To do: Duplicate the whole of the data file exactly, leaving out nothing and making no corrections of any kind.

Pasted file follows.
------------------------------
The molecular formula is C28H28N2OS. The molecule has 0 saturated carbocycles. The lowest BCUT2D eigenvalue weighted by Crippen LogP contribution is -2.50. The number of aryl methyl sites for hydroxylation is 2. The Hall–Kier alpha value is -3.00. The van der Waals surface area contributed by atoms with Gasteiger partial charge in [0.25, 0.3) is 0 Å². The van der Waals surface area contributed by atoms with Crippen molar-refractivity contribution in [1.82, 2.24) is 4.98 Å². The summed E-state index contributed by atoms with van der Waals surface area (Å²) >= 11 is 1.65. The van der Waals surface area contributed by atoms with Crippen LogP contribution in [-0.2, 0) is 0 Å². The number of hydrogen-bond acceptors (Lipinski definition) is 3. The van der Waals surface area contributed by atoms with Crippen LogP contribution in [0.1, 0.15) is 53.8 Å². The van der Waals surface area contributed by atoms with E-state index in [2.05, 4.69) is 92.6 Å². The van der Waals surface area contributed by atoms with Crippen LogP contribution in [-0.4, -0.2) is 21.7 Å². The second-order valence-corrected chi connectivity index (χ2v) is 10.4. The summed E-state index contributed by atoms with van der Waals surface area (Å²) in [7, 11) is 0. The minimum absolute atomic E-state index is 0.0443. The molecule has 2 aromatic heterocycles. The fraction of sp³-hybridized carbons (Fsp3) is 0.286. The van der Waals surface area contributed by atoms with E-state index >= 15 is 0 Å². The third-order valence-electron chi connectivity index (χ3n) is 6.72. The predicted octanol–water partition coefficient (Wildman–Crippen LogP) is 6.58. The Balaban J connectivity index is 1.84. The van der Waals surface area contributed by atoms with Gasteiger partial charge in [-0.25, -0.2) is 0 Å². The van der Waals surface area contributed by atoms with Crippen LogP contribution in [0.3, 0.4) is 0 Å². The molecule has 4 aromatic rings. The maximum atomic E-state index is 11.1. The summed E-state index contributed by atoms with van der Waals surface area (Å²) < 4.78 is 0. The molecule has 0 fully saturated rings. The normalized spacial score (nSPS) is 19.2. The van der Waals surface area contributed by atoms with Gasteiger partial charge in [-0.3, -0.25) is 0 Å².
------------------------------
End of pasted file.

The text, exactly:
The molecular formula is C28H28N2OS. The molecule has 0 saturated carbocycles. The lowest BCUT2D eigenvalue weighted by Crippen LogP contribution is -2.50. The number of aryl methyl sites for hydroxylation is 2. The Hall–Kier alpha value is -3.00. The van der Waals surface area contributed by atoms with Gasteiger partial charge in [0.25, 0.3) is 0 Å². The van der Waals surface area contributed by atoms with Crippen molar-refractivity contribution in [1.82, 2.24) is 4.98 Å². The summed E-state index contributed by atoms with van der Waals surface area (Å²) >= 11 is 1.65. The van der Waals surface area contributed by atoms with Crippen LogP contribution in [-0.2, 0) is 0 Å². The number of hydrogen-bond acceptors (Lipinski definition) is 3. The van der Waals surface area contributed by atoms with Crippen LogP contribution in [0.1, 0.15) is 53.8 Å². The van der Waals surface area contributed by atoms with E-state index in [2.05, 4.69) is 92.6 Å². The van der Waals surface area contributed by atoms with Crippen LogP contribution in [-0.4, -0.2) is 21.7 Å². The second-order valence-corrected chi connectivity index (χ2v) is 10.4. The summed E-state index contributed by atoms with van der Waals surface area (Å²) in [7, 11) is 0. The minimum absolute atomic E-state index is 0.0443. The molecule has 2 aromatic heterocycles. The fraction of sp³-hybridized carbons (Fsp3) is 0.286. The van der Waals surface area contributed by atoms with E-state index >= 15 is 0 Å². The third-order valence-electron chi connectivity index (χ3n) is 6.72. The predicted octanol–water partition coefficient (Wildman–Crippen LogP) is 6.58. The Balaban J connectivity index is 1.84. The van der Waals surface area contributed by atoms with Gasteiger partial charge in [-0.25, -0.2) is 0 Å². The van der Waals surface area contributed by atoms with Crippen LogP contribution in [0.3, 0.4) is 0 Å². The molecule has 4 aromatic rings. The maximum atomic E-state index is 11.1. The summed E-state index contributed by atoms with van der Waals surface area (Å²) < 4.78 is 0. The molecule has 0 fully saturated rings. The normalized spacial score (nSPS) is 19.2. The van der Waals surface area contributed by atoms with Gasteiger partial charge in [-0.3, -0.25) is 0 Å².